Penrose speaks on ‘Science and the Mind’

Sir Roger Penrose, one of the world’s leading experts on the science of consciousness, delivered a lecture entitled “Science and the Mind” on Friday, Oct. 12 in Chapin Hall.

Penrose, who holds professorships at Oxford University, Gresham College in London, and Penn State University, was knighted in 1994 “for service to science.” His numerous awards include the 1989 Wolf Prize, which he shared with the world-renowned theoretical physicist Stephen Hawking.

Drawing on findings and principles from mathematics, physics, philosophy and neuroscience, Penrose argued that machines will never be able to imitate human consciousness.

He opened the lecture by asking “whether consciousness can be understood with computation, with existing science, with an extended physical worldview or with something beyond science.”

“I want to argue for the third possibility,” Penrose said. “Our present-day science is not broad enough to understand mentality. I do believe, however, that [we need] science of some kind, and not something beyond science.”

Penrose proposed that there are three “worlds,” each of which is connected to the other two in some way: a Platonic world of mathematical absolutes, a physical world and a mental world. Since not all of mathematics is accessible by computation, he argued, there may be aspects of the physical world that cannot be reduced to mechanical rules, and these areas may be responsible for the functioning of the mind.

Penrose made the case for this assertion with several mathematical examples.

One example was Goodstein’s theorem, which involves sequences of exponential numbers that appear to grow increasingly large but in fact eventually reduce to zero.

While the theorem uses simple arithmetic rules, it cannot be proven by ordinary induction.

Penrose noted that Goodstein’s theorem is a specific instance of the more general Gödel’s theorem, which demonstrates the existence of mathematical statements that are dependent on a set of rules but cannot be explained with those rules alone.

Penrose also presented a simple formula for a tiling, a series of interlocking and non-overlapping two-dimensional shapes that never repeats itself but covers all points in an infinitely large plane. “The evolution of the tiles is deterministic but non-computable,” Penrose explained. “It is quite conceivable that there are physical laws outside of computation.”

Penrose then proposed that these hypothetical non-computable laws exist in the “magnification process” between classical physics and quantum mechanics.

He noted that quantum mechanics can only reveal the probabilities that certain outcomes will happen, while observable physical events either happen or do not happen. The gap between the two levels is known as the problem of measurement.

A famous formulation of this question is the problem of Schrödinger’s cat. Erwin Schrödinger, who authored the central equation of quantum physics that bears his name, devised a hypothetical situation in which his cat would either be shot or not shot depending on the outcome of a quantum event.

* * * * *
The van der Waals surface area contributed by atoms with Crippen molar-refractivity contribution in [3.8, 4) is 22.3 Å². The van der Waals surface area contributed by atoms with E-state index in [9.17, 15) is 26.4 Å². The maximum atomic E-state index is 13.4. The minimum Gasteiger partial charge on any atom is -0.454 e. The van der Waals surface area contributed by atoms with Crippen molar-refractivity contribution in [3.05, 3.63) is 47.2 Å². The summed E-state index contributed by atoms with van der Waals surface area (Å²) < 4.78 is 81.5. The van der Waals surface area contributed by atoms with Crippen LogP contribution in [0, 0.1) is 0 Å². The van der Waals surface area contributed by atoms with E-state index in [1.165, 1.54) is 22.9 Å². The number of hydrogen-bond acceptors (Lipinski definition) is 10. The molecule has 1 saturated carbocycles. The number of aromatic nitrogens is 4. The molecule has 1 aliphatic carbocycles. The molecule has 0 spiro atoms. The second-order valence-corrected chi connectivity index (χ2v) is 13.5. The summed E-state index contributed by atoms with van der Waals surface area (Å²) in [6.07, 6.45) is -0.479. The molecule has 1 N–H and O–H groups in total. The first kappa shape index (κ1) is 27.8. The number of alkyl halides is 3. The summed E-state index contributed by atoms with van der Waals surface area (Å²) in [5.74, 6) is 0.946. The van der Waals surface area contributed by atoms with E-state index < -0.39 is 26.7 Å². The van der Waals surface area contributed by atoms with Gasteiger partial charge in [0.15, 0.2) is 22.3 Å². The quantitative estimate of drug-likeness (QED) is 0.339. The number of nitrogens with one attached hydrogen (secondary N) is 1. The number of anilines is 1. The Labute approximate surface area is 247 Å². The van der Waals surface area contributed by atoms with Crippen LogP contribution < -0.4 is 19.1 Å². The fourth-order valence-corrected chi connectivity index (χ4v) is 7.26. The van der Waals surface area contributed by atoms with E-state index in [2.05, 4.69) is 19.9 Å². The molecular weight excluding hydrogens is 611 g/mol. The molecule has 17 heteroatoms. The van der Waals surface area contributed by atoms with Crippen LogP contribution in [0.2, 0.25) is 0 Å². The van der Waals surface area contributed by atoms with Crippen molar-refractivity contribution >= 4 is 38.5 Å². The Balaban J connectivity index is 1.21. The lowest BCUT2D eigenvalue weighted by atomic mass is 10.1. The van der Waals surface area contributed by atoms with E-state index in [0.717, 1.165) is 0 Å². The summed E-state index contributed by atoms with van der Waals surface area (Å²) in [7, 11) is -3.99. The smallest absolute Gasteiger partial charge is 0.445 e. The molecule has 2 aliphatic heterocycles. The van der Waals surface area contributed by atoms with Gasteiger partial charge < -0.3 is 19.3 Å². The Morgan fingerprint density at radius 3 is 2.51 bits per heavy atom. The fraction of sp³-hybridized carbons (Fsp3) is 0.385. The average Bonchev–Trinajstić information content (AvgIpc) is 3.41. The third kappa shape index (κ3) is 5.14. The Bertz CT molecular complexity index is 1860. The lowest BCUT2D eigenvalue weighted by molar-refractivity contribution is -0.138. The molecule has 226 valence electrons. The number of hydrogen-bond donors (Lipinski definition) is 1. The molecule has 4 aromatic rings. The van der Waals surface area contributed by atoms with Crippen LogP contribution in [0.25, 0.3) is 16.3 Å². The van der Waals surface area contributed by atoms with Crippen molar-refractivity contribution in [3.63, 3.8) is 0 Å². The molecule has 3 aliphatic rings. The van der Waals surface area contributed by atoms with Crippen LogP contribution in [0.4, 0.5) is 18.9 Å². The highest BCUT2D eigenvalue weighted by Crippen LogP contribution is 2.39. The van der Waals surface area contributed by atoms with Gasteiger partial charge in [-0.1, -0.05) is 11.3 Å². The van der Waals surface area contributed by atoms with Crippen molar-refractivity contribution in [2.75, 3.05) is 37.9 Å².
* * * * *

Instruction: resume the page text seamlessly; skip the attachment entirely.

“Schrödinger was troubled by his own equation,” Penrose said. “[Taken literally], it would require his cat being dead and alive at the same time.”

Penrose expressed his belief that we need “something we don’t know yet” to solve the problems like that of Schrödinger cat, which are known as “quantum superpositions.” For Penrose and a minority of physicists, the missing link is what is known as an “objective reduction,” a physical process that “decides” between quantum possibilities. According to Penrose, the objective reduction could show the non-computability that he referred to earlier.

In concluding the lecture Penrose proposed that the neuronal events responsible for consciousness may fall in the realm of the “borderline physics” between classical physics and quantum theory. He noted that the microtubules (elements of a cellular “skeleton”) in neurons are believed by some scientists to be involved in consciousness, and that different conformational states of microtubule proteins may exhibit quantum effects.

If these assumptions are true, the non-computational aspects of neuron function could then lie in the effects of these protein conformations on neuronal behavior.

William Wootters, a professor of physics who specializes in quantum information, said, “Roger Penrose has made tremendous contributions to physics, especially to general relativity, and it was great to have him here at Williams.”

“Although my own views on the nature of the mind are not the same as his,” he continued, “I agree with him that consciousness is deeply mysterious and I respect him for trying to make sense of it. I also agree that the problem of consciousness is related to what is called the ‘problem of measurement’ in quantum physics.”

“I thought Sir Penrose was amazing,” said Leon Webster ’04. “I had never questioned the ability of a computer to emulate consciousness given enough processing power and memory, but his example of a deterministic but noncomputable system is intriguing, and the implication that human consciousness might be another such system calls into question my entire paradigm on the mind.”

The lecture committee, the Dean of the Faculty, and the departments of astronomy, mathematics, computer science and physics sponsored the lecture.

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